Academy of Management Review; https://doi.org/10.5465/amr.2019.0416

Abstract:
We critically assess the comparative efficiency advantages and disadvantages of capitalist and cooperative firms using team production as a frame of reference. We revisit the debate about such (dis)advantages in the context of open team production (OTP), a situation where team members are both internal and external to the firm. In contrast to the case of traditional (closed) team production, which focuses on the problem of monitoring team members within the firm, open team production, requires incentivizing both internal and external team members to commit to firm-specific cospecialized investments, as well as orchestrating and monitoring these continued investments. We identify some comparative efficiency (dis)advantages of traditional cooperative and capitalist firms in dealing with the novel challenges posed by OTP and we conclude that, in its context, a new type of a hybrid firm can possess comparative efficiency advantages vis-à-vis both types of traditional firms.
Nan Jia, Stanislav Markus, Timothy Werner
Academy of Management Review; https://doi.org/10.5465/amr.2019.0292

Abstract:
Law-abiding firms often attempt to conceal their corporate political activity (CPA), yet the concealment of CPA has not been matched by our understanding of the phenomenon. We develop a theoretical framework consisting of three components to analyze firms’ strategy of CPA concealment. First, we provide a detailed conceptual background on CPA concealment, including what concealment of CPA is and how it can occur. Second, we develop an in-depth analysis of the key benefits and costs of concealing CPA for firms. Finally, we integrate this analysis with positive political theory to place our firm-level calculus in the context of policymaking by identifying the public policymakers whom firms are most likely to influence via CPA concealment. Based on this framework, we generate additional empirically testable propositions on how CPA concealment changes with factors at the country, institution, issue, and firm levels. This study is the first to generate systematic theory on firms’ CPA concealment strategies. Moreover, this research context highlights the particular importance of theory for investigating consequential phenomena that yield scarce data – it is theory which guides data discovery ex ante, helps assess bias ex post, and uncovers key insights that empirical analysis alone cannot generate.
Kevin Rockmann, Stuart J. Bunderson, Carrie R. Leana, Paul Hibbert, Laszlo Tihanyi, Phillip H. Phan, Sherry M. B. Thatcher
Academy of Management Review, Volume 46, pp 421-430; https://doi.org/10.5465/amr.2021.0180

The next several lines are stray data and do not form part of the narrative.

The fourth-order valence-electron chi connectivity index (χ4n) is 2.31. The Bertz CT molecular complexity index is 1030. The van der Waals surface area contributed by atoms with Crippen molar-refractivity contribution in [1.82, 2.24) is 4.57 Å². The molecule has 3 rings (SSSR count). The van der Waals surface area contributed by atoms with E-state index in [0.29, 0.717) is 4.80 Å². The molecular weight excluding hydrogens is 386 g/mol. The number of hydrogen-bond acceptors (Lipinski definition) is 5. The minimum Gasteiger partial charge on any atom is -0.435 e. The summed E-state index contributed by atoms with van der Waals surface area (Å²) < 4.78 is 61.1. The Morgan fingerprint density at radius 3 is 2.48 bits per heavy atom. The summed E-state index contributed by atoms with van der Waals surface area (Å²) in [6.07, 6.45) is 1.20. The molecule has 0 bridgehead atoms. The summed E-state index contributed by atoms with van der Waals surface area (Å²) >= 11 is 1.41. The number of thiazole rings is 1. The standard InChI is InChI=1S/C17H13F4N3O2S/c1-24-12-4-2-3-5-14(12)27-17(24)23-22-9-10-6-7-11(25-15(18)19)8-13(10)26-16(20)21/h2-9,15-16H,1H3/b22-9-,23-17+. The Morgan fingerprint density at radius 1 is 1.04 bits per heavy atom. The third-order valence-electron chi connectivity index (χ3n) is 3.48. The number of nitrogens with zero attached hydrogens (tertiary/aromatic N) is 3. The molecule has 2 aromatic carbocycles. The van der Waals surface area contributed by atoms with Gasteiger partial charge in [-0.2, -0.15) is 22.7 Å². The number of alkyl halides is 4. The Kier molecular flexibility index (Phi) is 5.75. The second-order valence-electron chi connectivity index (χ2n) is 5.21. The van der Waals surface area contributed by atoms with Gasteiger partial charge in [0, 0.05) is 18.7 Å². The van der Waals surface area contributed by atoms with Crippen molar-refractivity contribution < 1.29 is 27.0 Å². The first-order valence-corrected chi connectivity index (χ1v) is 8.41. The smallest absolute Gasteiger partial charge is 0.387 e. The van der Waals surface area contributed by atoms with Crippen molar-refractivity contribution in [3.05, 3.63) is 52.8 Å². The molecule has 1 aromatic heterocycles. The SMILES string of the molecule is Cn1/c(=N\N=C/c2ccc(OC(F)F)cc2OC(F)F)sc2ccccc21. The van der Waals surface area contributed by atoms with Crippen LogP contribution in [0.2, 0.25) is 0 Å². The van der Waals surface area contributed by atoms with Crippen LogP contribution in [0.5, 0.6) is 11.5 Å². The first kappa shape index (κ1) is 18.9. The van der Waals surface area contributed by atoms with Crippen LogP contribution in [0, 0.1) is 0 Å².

Andrew A. King, Brent Goldfarb, Timothy Simcoe
Academy of Management Review, Volume 46, pp 465-488; https://doi.org/10.5465/amr.2018.0421

Abstract:
Published testimony in management, as in other sciences, includes cases where authors overstate the inferential value of their analysis. Where some scholars have diagnosed a current crisis, we detect an ongoing and universal difficulty: the epistemic problem of learning from testimony. Overcoming this difficulty will require responses suitable to the conditions of management research. To that end, we review the philosophical literature on the epistemology of testimony, which describes the conditions under which common empirical claims provide a basis for knowledge, and we evaluate ways these conditions can be verified. We conclude that in many areas of management research, popular proposals such as pre-registration and replication are unlikely to be effective. We propose revised modes of testimony which could help researchers and readers avoid some barriers to learning from testimony. Finally, we imagine the implications of our analysis for management scholarship and propose how new standards could come about.
Barry M. Mitnick, Duane Windsor, Donna J. Wood
Academy of Management Review, Volume 46, pp 623-629; https://doi.org/10.5465/amr.2020.0239

Abstract:
In the January 2020 Academy of Management Review, associate editors Wang, Gibson, and Zander (hereafter WGZ, 2020) pose this question: “Is research on corporate social responsibility undertheorized?” They answer affirmatively, pointing to the field's initial practice orientation and arguing a subsequent lack of "theoretical foundation and coherence" sufficient “to inform practice.” We disagree with WGZ on key points concerning the corporate social responsibility (CSR) field. We argue the field is "essentially contested," not undertheorized. We suggest that the case of CSR raises the larger question of how contesting conceptual interpretations of the literature are created, sustained, and, potentially, reconciled. We characterize and discuss the essentially contesting views of CSR as “instrumental/economic CSR” and “injunctive/social CSR.” We believe this characterization and discussion clarifies what exactly is contesting between these views. We note how these contesting views of CSR are generated from differing assumptions and world views. We discuss the factors operating in academic fields that tend to support the persistence and defense of such differences in conceptual interpretation. Finally, we offer our approach as a model for scholars to think about other concepts in management science that are also “essentially contested.”